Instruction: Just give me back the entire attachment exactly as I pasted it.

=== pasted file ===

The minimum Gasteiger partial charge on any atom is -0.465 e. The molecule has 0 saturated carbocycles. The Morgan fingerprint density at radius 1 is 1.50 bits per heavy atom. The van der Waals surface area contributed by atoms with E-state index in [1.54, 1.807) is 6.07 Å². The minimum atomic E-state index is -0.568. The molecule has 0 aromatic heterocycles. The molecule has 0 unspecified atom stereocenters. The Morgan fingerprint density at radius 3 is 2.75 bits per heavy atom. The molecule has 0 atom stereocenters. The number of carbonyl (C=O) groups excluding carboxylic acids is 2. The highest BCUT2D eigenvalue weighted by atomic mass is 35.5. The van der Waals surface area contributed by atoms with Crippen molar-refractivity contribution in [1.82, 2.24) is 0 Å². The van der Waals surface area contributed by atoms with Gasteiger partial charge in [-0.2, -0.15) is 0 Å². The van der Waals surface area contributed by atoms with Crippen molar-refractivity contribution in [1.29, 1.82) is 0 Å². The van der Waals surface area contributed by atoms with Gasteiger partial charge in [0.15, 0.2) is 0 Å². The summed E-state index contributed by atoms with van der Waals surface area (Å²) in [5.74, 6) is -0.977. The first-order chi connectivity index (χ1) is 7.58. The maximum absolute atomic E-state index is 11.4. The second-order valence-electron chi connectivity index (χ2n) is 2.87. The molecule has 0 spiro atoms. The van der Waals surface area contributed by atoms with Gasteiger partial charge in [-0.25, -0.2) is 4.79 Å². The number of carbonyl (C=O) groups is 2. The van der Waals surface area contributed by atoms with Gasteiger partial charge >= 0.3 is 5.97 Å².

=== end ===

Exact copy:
The minimum Gasteiger partial charge on any atom is -0.465 e. The molecule has 0 saturated carbocycles. The Morgan fingerprint density at radius 1 is 1.50 bits per heavy atom. The van der Waals surface area contributed by atoms with E-state index in [1.54, 1.807) is 6.07 Å². The minimum atomic E-state index is -0.568. The molecule has 0 aromatic heterocycles. The molecule has 0 unspecified atom stereocenters. The Morgan fingerprint density at radius 3 is 2.75 bits per heavy atom. The molecule has 0 atom stereocenters. The number of carbonyl (C=O) groups excluding carboxylic acids is 2. The highest BCUT2D eigenvalue weighted by atomic mass is 35.5. The van der Waals surface area contributed by atoms with Crippen molar-refractivity contribution in [1.82, 2.24) is 0 Å². The van der Waals surface area contributed by atoms with Gasteiger partial charge in [-0.2, -0.15) is 0 Å². The van der Waals surface area contributed by atoms with Crippen molar-refractivity contribution in [1.29, 1.82) is 0 Å². The van der Waals surface area contributed by atoms with Gasteiger partial charge in [0.15, 0.2) is 0 Å². The summed E-state index contributed by atoms with van der Waals surface area (Å²) in [5.74, 6) is -0.977. The first-order chi connectivity index (χ1) is 7.58. The maximum absolute atomic E-state index is 11.4. The second-order valence-electron chi connectivity index (χ2n) is 2.87. The molecule has 0 spiro atoms. The van der Waals surface area contributed by atoms with Gasteiger partial charge in [-0.25, -0.2) is 4.79 Å². The number of carbonyl (C=O) groups is 2. The van der Waals surface area contributed by atoms with Gasteiger partial charge >= 0.3 is 5.97 Å².